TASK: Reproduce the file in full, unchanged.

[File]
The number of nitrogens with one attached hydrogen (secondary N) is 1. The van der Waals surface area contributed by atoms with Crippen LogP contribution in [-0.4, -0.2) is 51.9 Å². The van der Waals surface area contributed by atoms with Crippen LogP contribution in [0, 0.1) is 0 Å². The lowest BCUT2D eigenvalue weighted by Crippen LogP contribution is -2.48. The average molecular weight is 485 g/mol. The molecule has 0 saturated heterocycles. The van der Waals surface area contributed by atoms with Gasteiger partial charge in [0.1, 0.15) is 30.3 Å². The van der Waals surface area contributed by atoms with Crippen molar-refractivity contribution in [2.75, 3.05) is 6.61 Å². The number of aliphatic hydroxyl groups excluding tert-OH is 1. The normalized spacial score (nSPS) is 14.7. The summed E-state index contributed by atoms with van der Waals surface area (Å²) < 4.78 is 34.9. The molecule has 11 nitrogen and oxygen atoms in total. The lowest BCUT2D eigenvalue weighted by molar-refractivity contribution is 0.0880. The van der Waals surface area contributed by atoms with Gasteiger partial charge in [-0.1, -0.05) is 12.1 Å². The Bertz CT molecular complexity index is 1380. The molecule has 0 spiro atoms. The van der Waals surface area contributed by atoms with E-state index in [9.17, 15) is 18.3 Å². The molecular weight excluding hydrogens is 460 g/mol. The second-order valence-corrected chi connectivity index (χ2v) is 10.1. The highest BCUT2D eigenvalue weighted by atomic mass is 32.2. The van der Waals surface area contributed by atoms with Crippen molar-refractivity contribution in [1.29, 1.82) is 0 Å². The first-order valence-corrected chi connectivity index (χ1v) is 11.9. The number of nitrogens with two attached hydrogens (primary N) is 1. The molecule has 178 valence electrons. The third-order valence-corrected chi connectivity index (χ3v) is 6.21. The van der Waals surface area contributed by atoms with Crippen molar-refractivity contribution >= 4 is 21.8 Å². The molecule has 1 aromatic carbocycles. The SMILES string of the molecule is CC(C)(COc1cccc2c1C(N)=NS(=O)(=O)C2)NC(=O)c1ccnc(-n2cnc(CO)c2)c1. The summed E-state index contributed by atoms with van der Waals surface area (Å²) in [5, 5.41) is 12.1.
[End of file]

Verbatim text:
The number of nitrogens with one attached hydrogen (secondary N) is 1. The van der Waals surface area contributed by atoms with Crippen LogP contribution in [-0.4, -0.2) is 51.9 Å². The van der Waals surface area contributed by atoms with Crippen LogP contribution in [0, 0.1) is 0 Å². The lowest BCUT2D eigenvalue weighted by Crippen LogP contribution is -2.48. The average molecular weight is 485 g/mol. The molecule has 0 saturated heterocycles. The van der Waals surface area contributed by atoms with Gasteiger partial charge in [0.1, 0.15) is 30.3 Å². The van der Waals surface area contributed by atoms with Crippen molar-refractivity contribution in [2.75, 3.05) is 6.61 Å². The number of aliphatic hydroxyl groups excluding tert-OH is 1. The normalized spacial score (nSPS) is 14.7. The summed E-state index contributed by atoms with van der Waals surface area (Å²) < 4.78 is 34.9. The molecule has 11 nitrogen and oxygen atoms in total. The lowest BCUT2D eigenvalue weighted by molar-refractivity contribution is 0.0880. The van der Waals surface area contributed by atoms with Gasteiger partial charge in [-0.1, -0.05) is 12.1 Å². The Bertz CT molecular complexity index is 1380. The molecule has 0 spiro atoms. The van der Waals surface area contributed by atoms with E-state index in [9.17, 15) is 18.3 Å². The molecular weight excluding hydrogens is 460 g/mol. The second-order valence-corrected chi connectivity index (χ2v) is 10.1. The highest BCUT2D eigenvalue weighted by atomic mass is 32.2. The van der Waals surface area contributed by atoms with Crippen molar-refractivity contribution in [1.29, 1.82) is 0 Å². The first-order valence-corrected chi connectivity index (χ1v) is 11.9. The number of nitrogens with two attached hydrogens (primary N) is 1. The molecule has 178 valence electrons. The third-order valence-corrected chi connectivity index (χ3v) is 6.21. The van der Waals surface area contributed by atoms with Crippen molar-refractivity contribution >= 4 is 21.8 Å². The molecule has 1 aromatic carbocycles. The SMILES string of the molecule is CC(C)(COc1cccc2c1C(N)=NS(=O)(=O)C2)NC(=O)c1ccnc(-n2cnc(CO)c2)c1. The summed E-state index contributed by atoms with van der Waals surface area (Å²) in [5, 5.41) is 12.1.